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Lucy - Wordplay for Working Bees


Stroboscopic Artifacts

Luca Mortellaro’s striking debut album release on his own label is a nebulous affair, full of swirling, rugged hiss and disorientating thunder. Before you even start the music, the combination of title and label name conjure up a rich resonance – the metronomic beeping glow of a stroboscope contrasted against a cloudy insectoid hum.His label has in a short period of time established itself as a hallmark of covert hypnotic techno.

Composed of eleven tracks, it convulses and mutates in unexpected places, never quite settling down and leaving you disorientated at times. Fans of more linear techno will be left disappointed – indeed apart from a couple of mutated dancefloor tracks, there is little here that is aimed at the functional. Instead Wordplay is happy to snake its way through a dappled terrain of electrical hum and cyclical fizz, recalling the early releases of Mika Vainio at times. The accompanying sampled dialogue that you hear with several tracks has its roots in the more politicized electronic albums of the 80’s, recalling the likes of Jack Dangers, Jello Biafra or Mark Stewart.

Wordplay also steadfastly refuses to be chained down to one style, with Mortellaro happy to punctuate the narrative with ambient tracks, thus diffusing any sort of momentum.  Only towards the end does he introduce lighter elements, resulting in a vaguely cinematic finish to the album.

The track titles recall Autechre, never being more than five letters long and often looking as they’ve been dismembered with a scalpel.  Like them, there’s no doubting that the sound design at times on this album is of a high standard. In particular on the most visceral track “Lav”, colossal swathes of sound crash into one another with ferocity. It’s a compelling moment, but for all the energy created by it, there’s no move onto something else – in most instances on these tracks, by four minutes or so you’ve heard all you need to hear of the song and that compounds the problem for a further three or so.  The album ultimately lacks something more crucial, namely the ability to progress.  Many of the songs take a central idea or motif, yet fail to move onto something else during the composition.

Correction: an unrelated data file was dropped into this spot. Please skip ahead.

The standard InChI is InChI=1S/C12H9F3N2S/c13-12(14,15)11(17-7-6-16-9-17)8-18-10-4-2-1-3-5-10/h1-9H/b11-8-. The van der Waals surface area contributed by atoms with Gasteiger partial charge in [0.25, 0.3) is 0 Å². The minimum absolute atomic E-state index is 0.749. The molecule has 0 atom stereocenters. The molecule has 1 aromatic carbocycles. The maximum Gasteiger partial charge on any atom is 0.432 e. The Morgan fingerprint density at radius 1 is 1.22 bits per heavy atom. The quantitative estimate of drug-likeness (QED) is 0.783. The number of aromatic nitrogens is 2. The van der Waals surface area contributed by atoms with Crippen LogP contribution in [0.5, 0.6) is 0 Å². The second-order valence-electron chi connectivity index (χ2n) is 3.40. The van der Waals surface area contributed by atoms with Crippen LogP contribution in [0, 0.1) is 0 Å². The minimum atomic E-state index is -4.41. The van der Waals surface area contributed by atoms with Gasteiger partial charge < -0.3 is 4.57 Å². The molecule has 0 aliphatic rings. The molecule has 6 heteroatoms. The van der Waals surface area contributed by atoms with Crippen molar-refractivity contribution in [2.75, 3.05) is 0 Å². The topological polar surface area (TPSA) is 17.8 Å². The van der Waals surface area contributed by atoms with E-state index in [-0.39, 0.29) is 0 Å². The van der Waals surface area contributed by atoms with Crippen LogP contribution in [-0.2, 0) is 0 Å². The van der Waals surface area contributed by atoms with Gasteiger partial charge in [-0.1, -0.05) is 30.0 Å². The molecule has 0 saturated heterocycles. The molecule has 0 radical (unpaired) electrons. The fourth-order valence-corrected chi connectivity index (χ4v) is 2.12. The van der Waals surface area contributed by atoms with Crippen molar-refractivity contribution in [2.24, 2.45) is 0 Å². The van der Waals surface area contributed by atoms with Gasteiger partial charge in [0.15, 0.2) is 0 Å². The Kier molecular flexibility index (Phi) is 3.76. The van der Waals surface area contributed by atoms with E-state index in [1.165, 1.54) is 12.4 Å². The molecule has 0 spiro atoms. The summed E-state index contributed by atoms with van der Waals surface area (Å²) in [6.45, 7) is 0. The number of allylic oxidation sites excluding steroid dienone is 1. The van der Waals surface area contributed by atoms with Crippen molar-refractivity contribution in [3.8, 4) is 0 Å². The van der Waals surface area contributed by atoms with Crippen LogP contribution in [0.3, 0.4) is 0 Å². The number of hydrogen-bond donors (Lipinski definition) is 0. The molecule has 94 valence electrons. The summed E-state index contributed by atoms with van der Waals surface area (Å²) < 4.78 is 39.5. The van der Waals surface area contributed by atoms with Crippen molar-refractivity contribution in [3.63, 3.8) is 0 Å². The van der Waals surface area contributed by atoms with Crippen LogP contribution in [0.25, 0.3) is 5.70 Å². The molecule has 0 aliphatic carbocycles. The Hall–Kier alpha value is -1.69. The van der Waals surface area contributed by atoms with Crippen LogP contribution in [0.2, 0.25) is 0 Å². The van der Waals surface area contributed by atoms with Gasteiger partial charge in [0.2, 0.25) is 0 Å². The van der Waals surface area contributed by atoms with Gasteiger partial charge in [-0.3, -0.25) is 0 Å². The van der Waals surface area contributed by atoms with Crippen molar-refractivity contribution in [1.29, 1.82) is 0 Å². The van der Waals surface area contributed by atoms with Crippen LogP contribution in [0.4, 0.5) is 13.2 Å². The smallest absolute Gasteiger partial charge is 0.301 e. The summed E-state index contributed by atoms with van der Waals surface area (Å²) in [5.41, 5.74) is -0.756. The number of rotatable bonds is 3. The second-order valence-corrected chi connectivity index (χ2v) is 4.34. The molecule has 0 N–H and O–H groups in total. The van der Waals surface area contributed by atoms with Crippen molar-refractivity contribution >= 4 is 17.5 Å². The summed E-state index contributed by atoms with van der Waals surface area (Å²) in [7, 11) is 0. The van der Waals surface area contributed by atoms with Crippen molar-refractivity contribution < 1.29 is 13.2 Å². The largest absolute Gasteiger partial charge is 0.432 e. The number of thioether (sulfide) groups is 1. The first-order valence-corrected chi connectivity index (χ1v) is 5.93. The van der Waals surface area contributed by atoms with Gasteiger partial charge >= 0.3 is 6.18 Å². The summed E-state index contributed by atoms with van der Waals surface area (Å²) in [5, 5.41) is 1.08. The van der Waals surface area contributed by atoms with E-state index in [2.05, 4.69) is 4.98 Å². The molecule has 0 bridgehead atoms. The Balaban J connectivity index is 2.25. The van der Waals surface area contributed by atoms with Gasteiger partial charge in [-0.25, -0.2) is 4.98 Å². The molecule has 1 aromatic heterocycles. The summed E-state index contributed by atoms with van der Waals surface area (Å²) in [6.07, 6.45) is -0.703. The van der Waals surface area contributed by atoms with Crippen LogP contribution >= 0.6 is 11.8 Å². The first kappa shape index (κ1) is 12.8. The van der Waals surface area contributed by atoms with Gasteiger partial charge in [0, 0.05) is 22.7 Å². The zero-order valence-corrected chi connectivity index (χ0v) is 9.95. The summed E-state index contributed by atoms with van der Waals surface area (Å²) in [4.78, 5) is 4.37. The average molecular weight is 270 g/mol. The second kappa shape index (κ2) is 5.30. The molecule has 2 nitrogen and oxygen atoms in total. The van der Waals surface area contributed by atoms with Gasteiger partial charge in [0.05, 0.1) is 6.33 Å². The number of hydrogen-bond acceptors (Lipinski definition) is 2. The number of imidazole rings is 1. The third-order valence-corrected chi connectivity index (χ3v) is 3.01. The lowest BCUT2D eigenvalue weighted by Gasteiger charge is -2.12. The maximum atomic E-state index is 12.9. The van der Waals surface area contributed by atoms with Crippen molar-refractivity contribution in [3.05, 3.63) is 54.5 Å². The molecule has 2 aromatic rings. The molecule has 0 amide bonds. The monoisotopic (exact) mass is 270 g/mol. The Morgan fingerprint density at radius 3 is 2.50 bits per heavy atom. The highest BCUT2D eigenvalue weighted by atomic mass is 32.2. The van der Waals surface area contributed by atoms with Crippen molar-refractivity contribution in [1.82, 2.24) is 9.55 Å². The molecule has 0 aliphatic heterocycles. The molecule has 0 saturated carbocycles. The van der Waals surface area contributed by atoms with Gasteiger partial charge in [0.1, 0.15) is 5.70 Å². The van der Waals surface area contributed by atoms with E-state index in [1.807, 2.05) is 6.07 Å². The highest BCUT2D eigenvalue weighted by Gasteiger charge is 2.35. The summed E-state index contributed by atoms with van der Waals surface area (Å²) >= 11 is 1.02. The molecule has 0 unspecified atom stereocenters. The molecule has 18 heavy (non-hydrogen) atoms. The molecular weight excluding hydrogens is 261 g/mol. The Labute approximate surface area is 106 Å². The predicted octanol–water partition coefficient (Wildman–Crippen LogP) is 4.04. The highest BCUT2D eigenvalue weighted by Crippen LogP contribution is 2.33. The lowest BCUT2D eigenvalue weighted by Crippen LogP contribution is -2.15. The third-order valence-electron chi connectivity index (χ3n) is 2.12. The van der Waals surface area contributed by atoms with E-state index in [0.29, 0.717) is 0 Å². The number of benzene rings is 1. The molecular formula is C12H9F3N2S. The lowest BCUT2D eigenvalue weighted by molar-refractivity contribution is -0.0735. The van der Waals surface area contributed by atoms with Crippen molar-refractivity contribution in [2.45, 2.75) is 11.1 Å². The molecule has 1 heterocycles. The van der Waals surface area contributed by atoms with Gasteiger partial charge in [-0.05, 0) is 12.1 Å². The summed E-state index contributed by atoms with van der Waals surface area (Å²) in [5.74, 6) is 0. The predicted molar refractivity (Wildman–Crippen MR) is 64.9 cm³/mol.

Furthermore, the addition of the aforementioned spoken word samples bring it down a notch, being superfluous to the music that they accompany.  These sound bolted on and clunky when you consider the singular lack of any other political aesthetic on the album.

Perhaps these are harsh criticisms. The rumbling nine minute epic that is “Bein” does to its credit manage to shrug off these criticisms just through its sheer bravura. This throbbing voyage of shuffling bass and simmering tension captivates throughout and it’s the strongest on the album. “Es” and “Ter” both showcase a more human, if somewhat distant, side to the compositions and “Torul” scuttles about in the darkness as if it were the soundtrack to a startled badger’s evening.

There is much to commend about Wordplay with Mortellaro’s ideas and sound design auguring well for future productions. His steadfast refusal to comply with some of the very rigid structures that many other techno producers still adhere to can only serve him well. As an album though, it’s difficult to come away from it without feeling that this is a canvas of various textures and ideas, rather than something more emphatic. 

Toby Frith

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